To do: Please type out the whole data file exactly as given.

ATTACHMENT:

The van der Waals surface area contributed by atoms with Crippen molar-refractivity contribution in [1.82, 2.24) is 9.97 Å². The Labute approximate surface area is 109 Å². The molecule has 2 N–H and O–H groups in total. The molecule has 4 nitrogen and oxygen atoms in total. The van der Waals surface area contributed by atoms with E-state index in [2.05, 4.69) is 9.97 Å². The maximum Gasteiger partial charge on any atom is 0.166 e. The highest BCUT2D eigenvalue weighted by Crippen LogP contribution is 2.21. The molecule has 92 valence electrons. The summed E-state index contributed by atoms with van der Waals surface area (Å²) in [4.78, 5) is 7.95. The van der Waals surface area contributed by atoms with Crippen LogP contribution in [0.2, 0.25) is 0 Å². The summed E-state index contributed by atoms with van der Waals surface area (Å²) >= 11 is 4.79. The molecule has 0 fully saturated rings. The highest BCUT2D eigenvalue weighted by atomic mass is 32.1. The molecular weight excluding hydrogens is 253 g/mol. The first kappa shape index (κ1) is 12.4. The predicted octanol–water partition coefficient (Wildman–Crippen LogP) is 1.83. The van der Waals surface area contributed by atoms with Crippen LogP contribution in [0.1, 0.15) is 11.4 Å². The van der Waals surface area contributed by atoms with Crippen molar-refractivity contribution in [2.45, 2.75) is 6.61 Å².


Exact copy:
The van der Waals surface area contributed by atoms with Crippen molar-refractivity contribution in [1.82, 2.24) is 9.97 Å². The Labute approximate surface area is 109 Å². The molecule has 2 N–H and O–H groups in total. The molecule has 4 nitrogen and oxygen atoms in total. The van der Waals surface area contributed by atoms with E-state index in [2.05, 4.69) is 9.97 Å². The maximum Gasteiger partial charge on any atom is 0.166 e. The highest BCUT2D eigenvalue weighted by Crippen LogP contribution is 2.21. The molecule has 92 valence electrons. The summed E-state index contributed by atoms with van der Waals surface area (Å²) in [4.78, 5) is 7.95. The van der Waals surface area contributed by atoms with Crippen LogP contribution in [0.2, 0.25) is 0 Å². The summed E-state index contributed by atoms with van der Waals surface area (Å²) >= 11 is 4.79. The molecule has 0 fully saturated rings. The highest BCUT2D eigenvalue weighted by atomic mass is 32.1. The molecular weight excluding hydrogens is 253 g/mol. The first kappa shape index (κ1) is 12.4. The predicted octanol–water partition coefficient (Wildman–Crippen LogP) is 1.83. The van der Waals surface area contributed by atoms with Crippen LogP contribution in [0.1, 0.15) is 11.4 Å². The van der Waals surface area contributed by atoms with Crippen molar-refractivity contribution in [2.45, 2.75) is 6.61 Å².